Referring again to FIGS. 2-3, the arm 102 includes, at its second end 132, an arm arbor 104 extending from the arm about the first axis A. The arm arbor 104 may include a sleeve 152 that has an open first end 154 and a partial bottom 117 that defines an open second end 156 that has a smaller opening compared to the first end 154. In one embodiment, the sleeve 152 is generally cylindrical and defines a housing 150 that may receive the spring 106. Within the sleeve 152 a slot 116 is present that extends therethrough, i.e., the slot is open from the exterior surface of the arm arbor 104 into its interior, e.g., into cavity 151 defined by the sleeve. Slot 116 may also be called a window, since it defines an opening that provides a passageway through the side of the sleeve 152 and is bounded on all sides by portions of the sleeve 152. Upon assembly, the first end 154 of the sleeve 152 may be closed by the cap 118 and the second end 156 may be closed by the support member 114. The cap 118 and support member 114 may enclose the other components of the tensioner, for example, the spring 106, the arm arbor 104, and the bushing 108, and protect them from contaminants.

In one embodiment, the slot 116 may extend through the sleeve 152. The slot 116 may be any shape that allows the protrusion 110 of the bushing to extend into the cavity 151 defined by the sleeve 152 for contact with spring 106 as it expands.

As best seen in FIG. 2, the slot 116 may extend through the sleeve 152 and into the partial bottom 117, and as such is bounded on all sides by a portion of the sleeve 152. The portion of the slot 116 in the partial bottom 117 only extends partially radially, inward into the partial bottom 117, such that the partial bottom 117 is circumferentially discontinuous at its outer periphery and circumferentially continuous at its inner periphery. The inner periphery being the edge closest to the first axis A. The circumferentially continuous inner periphery helps stabilize or provide rigidity to the open second end 156 of the sleeve 152 and provides the arm arbor 114 with fixed dimensions. In one embodiment, the sleeve 152 is substantially cylindrical and has a fixed diameter.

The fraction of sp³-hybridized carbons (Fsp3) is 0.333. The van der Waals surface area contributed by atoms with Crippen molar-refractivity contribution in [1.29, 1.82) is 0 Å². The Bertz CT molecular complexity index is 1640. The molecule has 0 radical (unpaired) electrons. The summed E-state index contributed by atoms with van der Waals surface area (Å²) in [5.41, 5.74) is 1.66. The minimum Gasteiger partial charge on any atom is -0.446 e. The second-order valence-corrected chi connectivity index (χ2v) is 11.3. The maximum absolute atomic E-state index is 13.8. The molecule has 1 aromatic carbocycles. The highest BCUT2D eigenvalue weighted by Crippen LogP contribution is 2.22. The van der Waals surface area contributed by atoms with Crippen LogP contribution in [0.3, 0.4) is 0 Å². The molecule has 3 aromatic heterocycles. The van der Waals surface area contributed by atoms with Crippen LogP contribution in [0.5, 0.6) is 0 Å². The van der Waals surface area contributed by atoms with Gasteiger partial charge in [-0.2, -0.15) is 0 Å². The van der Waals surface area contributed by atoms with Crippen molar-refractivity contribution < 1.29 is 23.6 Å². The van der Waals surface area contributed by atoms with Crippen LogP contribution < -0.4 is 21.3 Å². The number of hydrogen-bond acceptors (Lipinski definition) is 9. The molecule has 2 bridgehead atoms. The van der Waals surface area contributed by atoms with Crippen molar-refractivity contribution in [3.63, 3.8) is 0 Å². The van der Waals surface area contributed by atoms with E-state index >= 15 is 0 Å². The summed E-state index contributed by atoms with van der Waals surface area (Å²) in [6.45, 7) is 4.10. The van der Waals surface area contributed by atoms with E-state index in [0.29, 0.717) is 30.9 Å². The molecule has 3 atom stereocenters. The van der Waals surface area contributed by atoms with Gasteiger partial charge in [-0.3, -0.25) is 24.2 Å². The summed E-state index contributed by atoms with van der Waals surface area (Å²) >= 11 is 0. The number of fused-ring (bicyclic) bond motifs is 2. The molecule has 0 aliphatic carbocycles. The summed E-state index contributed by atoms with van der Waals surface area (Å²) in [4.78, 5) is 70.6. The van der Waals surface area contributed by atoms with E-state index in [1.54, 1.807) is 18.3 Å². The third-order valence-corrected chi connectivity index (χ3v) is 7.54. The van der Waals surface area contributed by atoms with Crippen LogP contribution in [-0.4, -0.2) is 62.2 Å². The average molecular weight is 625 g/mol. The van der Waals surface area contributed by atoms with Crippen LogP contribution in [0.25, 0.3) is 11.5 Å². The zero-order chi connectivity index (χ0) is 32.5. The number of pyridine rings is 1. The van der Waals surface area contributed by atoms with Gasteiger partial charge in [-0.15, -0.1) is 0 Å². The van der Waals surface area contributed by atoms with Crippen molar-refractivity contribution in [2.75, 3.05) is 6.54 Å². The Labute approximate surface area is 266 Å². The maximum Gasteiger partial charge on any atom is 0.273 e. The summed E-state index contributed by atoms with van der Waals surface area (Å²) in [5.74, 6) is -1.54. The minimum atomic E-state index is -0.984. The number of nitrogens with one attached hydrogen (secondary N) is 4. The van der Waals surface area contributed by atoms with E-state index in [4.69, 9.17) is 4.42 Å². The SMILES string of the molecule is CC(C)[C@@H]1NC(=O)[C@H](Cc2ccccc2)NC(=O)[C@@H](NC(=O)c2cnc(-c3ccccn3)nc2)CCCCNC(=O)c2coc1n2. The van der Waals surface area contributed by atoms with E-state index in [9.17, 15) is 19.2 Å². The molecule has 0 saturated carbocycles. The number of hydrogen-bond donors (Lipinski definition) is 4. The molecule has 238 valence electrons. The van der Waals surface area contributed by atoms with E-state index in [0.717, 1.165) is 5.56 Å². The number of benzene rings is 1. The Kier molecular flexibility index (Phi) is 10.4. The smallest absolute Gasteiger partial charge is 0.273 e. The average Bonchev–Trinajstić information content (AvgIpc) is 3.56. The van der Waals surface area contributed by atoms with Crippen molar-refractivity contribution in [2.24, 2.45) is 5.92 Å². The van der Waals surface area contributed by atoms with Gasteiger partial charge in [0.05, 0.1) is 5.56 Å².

The partial bottom 117, as best seen in FIG. 4, includes an abutment feature 180 positioned within the interior of the sleeve 152. The abutment feature 180 receives the first end 107 of the spring 106. Accordingly, when the arm arbor 104 rotates with the arm 102, the abutment feature 180 urges the spring 106 to unwind and radially expand its diameter. In one embodiment, the abutment feature 180 is a partition or protrusion that provides a generally planar surface for a generally flat cut end of the spring 106 to abut thereagainst in direct contact.